Foundation #1: The Liberty Spectrum

A Spectrum of Government

Some people seem to think we need zero government. Others seem to think we always need bigger government, no matter how big it is already. Neither extreme is desirable. To help frame the issue of which economic system is best, it makes sense to think of economic systems as falling along a spectrum like the one below: liberty-spectrum-case-for-capitalismAt one end of the spectrum individuals have complete freedom to do whatever they want. We would call this anarchy. Unfortunately, anarchy means that people are also free to rob, cheat, and murder!

At the other end of the spectrum individuals have very little freedom to do as they wish because government controls everything. We would call this totalitarianism. Unfortunately, totalitarianism means that people have less freedom to do good things like create jobs, invent cool new products, and increase prosperity generally.

Neither extreme is desirable. Where should we want to be on this spectrum? As you can see, I estimate that the optimal spot is much closer to anarchy than totalitarianism, yet significantly short of anarchy.

Free-market capitalism exists somewhere in this optimal range. In this optimal range society embraces a strong preference for freedom, but also provides enough government to protect our individual rights and provide the stability needed for prosperity.

Should Individuals or Government Hold More Power?

The liberty spectrum helps to clarify that the crucial question we always face is whether individuals or government should hold more power. When government holds more power, then the individual must hold less.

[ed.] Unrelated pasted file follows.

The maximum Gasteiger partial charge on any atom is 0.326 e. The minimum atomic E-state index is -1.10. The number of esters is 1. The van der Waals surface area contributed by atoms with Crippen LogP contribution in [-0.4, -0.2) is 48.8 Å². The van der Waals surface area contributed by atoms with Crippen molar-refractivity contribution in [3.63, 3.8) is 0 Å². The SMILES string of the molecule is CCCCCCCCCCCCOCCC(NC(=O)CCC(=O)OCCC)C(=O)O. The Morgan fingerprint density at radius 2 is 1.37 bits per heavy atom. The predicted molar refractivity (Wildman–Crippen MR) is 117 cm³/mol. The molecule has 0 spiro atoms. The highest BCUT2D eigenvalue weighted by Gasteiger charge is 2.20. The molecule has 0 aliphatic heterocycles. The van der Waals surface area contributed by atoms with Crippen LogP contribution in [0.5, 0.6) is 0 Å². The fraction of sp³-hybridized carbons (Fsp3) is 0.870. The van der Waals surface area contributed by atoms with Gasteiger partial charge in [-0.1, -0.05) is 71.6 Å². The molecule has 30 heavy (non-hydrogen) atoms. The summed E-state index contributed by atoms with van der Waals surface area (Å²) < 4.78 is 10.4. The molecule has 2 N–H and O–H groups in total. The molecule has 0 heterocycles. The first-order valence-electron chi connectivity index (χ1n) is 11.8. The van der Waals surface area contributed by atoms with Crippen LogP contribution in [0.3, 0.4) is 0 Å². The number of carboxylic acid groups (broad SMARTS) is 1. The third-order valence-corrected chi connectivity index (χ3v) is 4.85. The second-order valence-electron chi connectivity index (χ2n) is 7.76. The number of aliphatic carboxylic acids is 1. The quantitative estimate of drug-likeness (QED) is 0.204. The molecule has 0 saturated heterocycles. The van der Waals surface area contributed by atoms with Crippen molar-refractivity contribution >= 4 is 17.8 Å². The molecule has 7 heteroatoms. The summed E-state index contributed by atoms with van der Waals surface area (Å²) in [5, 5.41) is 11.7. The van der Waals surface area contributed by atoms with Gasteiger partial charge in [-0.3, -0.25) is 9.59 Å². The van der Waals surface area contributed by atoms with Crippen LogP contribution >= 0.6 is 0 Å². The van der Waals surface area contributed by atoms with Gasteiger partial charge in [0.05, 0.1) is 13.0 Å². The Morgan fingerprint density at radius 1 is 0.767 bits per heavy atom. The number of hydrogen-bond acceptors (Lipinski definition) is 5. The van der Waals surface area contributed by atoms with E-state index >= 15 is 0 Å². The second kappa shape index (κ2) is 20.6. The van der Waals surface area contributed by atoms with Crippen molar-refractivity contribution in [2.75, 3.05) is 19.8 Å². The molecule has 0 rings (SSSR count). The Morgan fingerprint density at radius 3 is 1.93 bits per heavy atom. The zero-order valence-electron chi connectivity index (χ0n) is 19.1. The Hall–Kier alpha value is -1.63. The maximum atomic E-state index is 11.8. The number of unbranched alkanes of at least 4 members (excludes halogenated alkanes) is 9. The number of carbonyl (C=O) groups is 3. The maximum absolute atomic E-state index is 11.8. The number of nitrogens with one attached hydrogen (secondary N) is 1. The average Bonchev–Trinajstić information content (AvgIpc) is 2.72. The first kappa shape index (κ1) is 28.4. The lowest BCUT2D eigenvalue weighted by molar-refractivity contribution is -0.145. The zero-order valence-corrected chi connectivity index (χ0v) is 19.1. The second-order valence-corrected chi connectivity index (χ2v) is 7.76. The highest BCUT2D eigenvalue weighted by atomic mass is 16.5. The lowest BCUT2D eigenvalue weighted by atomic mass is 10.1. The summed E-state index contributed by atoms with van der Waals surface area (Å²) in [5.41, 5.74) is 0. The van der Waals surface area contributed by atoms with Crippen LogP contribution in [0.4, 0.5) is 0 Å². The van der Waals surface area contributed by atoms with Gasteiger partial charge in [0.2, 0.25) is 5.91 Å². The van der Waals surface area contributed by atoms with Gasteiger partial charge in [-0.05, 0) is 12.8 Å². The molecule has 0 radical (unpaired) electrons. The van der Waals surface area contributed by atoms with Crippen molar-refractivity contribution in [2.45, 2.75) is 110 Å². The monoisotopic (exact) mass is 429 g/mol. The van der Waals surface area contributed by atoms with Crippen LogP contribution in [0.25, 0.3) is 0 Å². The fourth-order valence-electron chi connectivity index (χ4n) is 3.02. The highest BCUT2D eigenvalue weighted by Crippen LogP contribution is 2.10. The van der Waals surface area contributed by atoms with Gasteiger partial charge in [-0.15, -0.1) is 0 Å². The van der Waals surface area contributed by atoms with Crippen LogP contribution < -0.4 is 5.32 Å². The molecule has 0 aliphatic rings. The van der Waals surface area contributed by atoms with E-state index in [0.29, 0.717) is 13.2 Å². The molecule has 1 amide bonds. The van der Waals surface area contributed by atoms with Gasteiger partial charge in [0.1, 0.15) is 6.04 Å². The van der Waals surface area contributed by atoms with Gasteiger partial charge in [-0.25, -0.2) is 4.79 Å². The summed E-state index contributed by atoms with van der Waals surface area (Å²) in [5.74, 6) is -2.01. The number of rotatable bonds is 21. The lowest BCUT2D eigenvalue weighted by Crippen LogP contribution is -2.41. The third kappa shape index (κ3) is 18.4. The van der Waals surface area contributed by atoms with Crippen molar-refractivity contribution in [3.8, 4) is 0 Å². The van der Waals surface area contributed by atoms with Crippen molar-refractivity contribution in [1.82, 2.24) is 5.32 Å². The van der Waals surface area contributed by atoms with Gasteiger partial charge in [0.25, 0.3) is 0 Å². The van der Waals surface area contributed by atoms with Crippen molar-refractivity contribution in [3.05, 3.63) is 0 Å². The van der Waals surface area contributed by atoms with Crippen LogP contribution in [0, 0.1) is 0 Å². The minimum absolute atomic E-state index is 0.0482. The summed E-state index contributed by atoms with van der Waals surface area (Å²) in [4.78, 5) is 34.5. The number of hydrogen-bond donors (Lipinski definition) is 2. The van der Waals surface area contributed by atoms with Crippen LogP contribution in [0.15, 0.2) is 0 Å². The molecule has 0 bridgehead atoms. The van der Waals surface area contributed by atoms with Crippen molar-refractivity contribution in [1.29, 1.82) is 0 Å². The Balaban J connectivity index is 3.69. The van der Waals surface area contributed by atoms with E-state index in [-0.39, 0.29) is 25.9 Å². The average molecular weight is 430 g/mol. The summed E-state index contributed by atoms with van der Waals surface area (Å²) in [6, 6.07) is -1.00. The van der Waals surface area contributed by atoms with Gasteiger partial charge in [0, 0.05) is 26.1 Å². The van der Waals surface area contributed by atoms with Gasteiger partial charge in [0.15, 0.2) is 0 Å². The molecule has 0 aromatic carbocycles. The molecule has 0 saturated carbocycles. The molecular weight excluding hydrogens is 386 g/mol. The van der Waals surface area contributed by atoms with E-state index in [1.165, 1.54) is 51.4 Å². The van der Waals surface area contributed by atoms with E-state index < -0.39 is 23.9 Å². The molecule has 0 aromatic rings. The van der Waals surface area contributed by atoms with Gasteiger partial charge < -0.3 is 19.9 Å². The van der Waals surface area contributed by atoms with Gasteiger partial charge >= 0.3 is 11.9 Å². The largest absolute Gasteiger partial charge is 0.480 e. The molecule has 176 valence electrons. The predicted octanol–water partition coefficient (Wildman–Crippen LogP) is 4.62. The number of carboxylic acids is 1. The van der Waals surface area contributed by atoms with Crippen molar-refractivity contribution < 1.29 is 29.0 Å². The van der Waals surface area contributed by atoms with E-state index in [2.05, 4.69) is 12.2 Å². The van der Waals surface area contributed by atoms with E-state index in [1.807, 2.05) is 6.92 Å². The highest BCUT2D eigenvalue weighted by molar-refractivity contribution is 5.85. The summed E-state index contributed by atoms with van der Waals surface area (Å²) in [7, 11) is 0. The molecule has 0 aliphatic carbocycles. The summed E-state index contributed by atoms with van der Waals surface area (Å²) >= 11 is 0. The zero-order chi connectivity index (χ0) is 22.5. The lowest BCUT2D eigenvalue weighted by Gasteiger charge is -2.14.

Free-market capitalism allows individuals to keep more power. Big Government transfers more power from individuals to government.

Understand that inventors, investors, and entrepreneurs generate prosperity for society. For this reason, we want inventors, investors, and entrepreneurs to have lots of freedom so they can create prosperity for all of us.

On the other hand, government does not create prosperity, and in fact often impedes prosperity. We therefore want as little government as is reasonable and practical.

But not zero government. We want government to play an important role. Prosperity requires a stable environment with limited and predictable laws and regulations, strong protection of contractual and property rights, a stable national currency, and minimal corruption. The role of government is to provide this stable environment.

When government performs its properly limited role, this then provides inventors, investors, and entrepreneurs with the combination of freedom and stability they need to create prosperity.

The Spectrum Helps Provide Clarity

The spectrum also provides greater clarity regarding labels like liberal/conservative, left/right, and socialism/fascism. Such labels can get confusing, with fuzzy meanings and conflicting interpretations.

For example, many people view Socialism as left-wing government and Fascism as right-wing government. The framework of the liberty spectrum allows us to cut through the fog of political posturing, past or present. Using the spectrum, it’s clear that fascism belongs on the totalitarian end of the spectrum along with socialism. This makes sense since both fascism and socialism are Big Government and both reduce the freedom of the individual.

This also aligns with the historical reality of Italy (from whence the term fascism originated) and Germany in the 1920s to 1940s. Both governments imposed heavy control of private property and businesses. And after all, Nazi was short for the National Socialist German Workers’ Party.

The spectrum can also provide us with a high-level thought framework to help determine whether certain issues are desirable or not. For example, if a politician, law, or policy being considered would push society toward the optimal range on the spectrum, then it’s probably worth supporting. But if it would push society away from the optimal spot, then it’s probably not worth supporting.

The spectrum is very high level and by no means perfect or precise. Still, it is a useful philosophical underpinning for pondering the eternal question of how much freedom individuals should be allowed to keep and how much power government should be allowed to acquire.

I encourage you to enter comments or questions below. Two rules: 1) be reasonably polite, 2) address the issue and avoid personal attacks.


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